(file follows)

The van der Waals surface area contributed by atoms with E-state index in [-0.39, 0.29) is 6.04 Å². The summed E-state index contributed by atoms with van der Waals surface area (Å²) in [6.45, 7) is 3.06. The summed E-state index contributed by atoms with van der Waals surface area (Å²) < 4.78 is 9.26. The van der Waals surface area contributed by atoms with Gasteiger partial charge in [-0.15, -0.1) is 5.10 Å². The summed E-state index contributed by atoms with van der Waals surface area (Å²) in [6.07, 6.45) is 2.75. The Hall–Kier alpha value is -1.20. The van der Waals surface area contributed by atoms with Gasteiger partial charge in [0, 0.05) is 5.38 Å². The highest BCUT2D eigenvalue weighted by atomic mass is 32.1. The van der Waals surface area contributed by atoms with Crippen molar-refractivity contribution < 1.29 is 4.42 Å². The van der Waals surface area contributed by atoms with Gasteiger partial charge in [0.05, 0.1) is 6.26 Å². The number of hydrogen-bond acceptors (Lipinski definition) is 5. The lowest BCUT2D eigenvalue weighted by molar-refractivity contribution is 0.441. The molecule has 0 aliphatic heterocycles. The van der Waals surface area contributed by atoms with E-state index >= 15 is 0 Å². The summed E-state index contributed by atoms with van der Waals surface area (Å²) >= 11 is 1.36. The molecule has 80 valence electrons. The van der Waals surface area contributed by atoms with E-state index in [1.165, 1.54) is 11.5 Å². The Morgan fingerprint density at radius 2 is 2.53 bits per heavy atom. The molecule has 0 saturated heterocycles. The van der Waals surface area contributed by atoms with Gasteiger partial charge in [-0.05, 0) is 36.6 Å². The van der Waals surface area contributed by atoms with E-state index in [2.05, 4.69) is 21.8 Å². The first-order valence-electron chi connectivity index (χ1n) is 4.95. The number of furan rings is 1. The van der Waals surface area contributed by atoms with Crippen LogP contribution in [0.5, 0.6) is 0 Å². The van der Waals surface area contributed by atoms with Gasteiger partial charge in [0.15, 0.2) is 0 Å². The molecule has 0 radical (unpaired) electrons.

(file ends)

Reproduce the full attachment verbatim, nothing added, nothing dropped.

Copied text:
The van der Waals surface area contributed by atoms with E-state index in [-0.39, 0.29) is 6.04 Å². The summed E-state index contributed by atoms with van der Waals surface area (Å²) in [6.45, 7) is 3.06. The summed E-state index contributed by atoms with van der Waals surface area (Å²) < 4.78 is 9.26. The van der Waals surface area contributed by atoms with Gasteiger partial charge in [-0.15, -0.1) is 5.10 Å². The summed E-state index contributed by atoms with van der Waals surface area (Å²) in [6.07, 6.45) is 2.75. The Hall–Kier alpha value is -1.20. The van der Waals surface area contributed by atoms with Gasteiger partial charge in [0, 0.05) is 5.38 Å². The highest BCUT2D eigenvalue weighted by atomic mass is 32.1. The van der Waals surface area contributed by atoms with Crippen molar-refractivity contribution < 1.29 is 4.42 Å². The van der Waals surface area contributed by atoms with Gasteiger partial charge in [0.05, 0.1) is 6.26 Å². The number of hydrogen-bond acceptors (Lipinski definition) is 5. The lowest BCUT2D eigenvalue weighted by molar-refractivity contribution is 0.441. The molecule has 0 aliphatic heterocycles. The van der Waals surface area contributed by atoms with E-state index >= 15 is 0 Å². The summed E-state index contributed by atoms with van der Waals surface area (Å²) >= 11 is 1.36. The molecule has 80 valence electrons. The van der Waals surface area contributed by atoms with E-state index in [1.165, 1.54) is 11.5 Å². The Morgan fingerprint density at radius 2 is 2.53 bits per heavy atom. The molecule has 0 saturated heterocycles. The van der Waals surface area contributed by atoms with Gasteiger partial charge in [-0.05, 0) is 36.6 Å². The van der Waals surface area contributed by atoms with E-state index in [2.05, 4.69) is 21.8 Å². The first-order valence-electron chi connectivity index (χ1n) is 4.95. The number of furan rings is 1. The van der Waals surface area contributed by atoms with Crippen LogP contribution in [0.5, 0.6) is 0 Å². The van der Waals surface area contributed by atoms with Gasteiger partial charge in [0.15, 0.2) is 0 Å². The molecule has 0 radical (unpaired) electrons.